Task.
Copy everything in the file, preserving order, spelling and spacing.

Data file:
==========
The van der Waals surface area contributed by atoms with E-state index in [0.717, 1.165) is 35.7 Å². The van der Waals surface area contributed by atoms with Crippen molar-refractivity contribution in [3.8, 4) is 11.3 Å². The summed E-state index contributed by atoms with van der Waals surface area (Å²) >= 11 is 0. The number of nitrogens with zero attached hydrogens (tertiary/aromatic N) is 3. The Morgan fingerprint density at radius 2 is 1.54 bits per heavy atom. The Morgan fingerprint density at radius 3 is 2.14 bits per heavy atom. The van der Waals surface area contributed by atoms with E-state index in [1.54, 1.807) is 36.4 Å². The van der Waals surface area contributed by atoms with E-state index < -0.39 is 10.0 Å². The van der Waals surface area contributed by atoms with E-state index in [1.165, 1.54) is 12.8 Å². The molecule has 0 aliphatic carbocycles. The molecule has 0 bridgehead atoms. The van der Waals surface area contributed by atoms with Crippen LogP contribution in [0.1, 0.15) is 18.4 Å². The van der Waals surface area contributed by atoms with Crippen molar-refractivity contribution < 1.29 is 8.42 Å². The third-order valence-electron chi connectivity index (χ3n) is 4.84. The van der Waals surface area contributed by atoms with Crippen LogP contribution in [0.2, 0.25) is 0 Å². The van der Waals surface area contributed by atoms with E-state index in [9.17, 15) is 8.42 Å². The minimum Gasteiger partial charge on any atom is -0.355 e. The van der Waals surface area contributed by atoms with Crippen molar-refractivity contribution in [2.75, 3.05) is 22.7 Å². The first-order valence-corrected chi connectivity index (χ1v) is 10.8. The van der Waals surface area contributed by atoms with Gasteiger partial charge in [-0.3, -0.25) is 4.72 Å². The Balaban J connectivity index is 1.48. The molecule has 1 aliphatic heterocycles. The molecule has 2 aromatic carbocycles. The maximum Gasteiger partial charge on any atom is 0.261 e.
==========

The van der Waals surface area contributed by atoms with E-state index in [0.717, 1.165) is 35.7 Å². The van der Waals surface area contributed by atoms with Crippen molar-refractivity contribution in [3.8, 4) is 11.3 Å². The summed E-state index contributed by atoms with van der Waals surface area (Å²) >= 11 is 0. The number of nitrogens with zero attached hydrogens (tertiary/aromatic N) is 3. The Morgan fingerprint density at radius 2 is 1.54 bits per heavy atom. The Morgan fingerprint density at radius 3 is 2.14 bits per heavy atom. The van der Waals surface area contributed by atoms with E-state index in [1.54, 1.807) is 36.4 Å². The van der Waals surface area contributed by atoms with E-state index < -0.39 is 10.0 Å². The van der Waals surface area contributed by atoms with E-state index in [1.165, 1.54) is 12.8 Å². The molecule has 0 aliphatic carbocycles. The molecule has 0 bridgehead atoms. The van der Waals surface area contributed by atoms with Crippen LogP contribution in [0.1, 0.15) is 18.4 Å². The van der Waals surface area contributed by atoms with Crippen molar-refractivity contribution < 1.29 is 8.42 Å². The third-order valence-electron chi connectivity index (χ3n) is 4.84. The van der Waals surface area contributed by atoms with Crippen LogP contribution in [0.2, 0.25) is 0 Å². The van der Waals surface area contributed by atoms with E-state index in [9.17, 15) is 8.42 Å². The minimum Gasteiger partial charge on any atom is -0.355 e. The van der Waals surface area contributed by atoms with Crippen molar-refractivity contribution in [2.75, 3.05) is 22.7 Å². The first-order valence-corrected chi connectivity index (χ1v) is 10.8. The van der Waals surface area contributed by atoms with Gasteiger partial charge in [-0.3, -0.25) is 4.72 Å². The Balaban J connectivity index is 1.48. The molecule has 1 aliphatic heterocycles. The molecule has 2 aromatic carbocycles. The maximum Gasteiger partial charge on any atom is 0.261 e.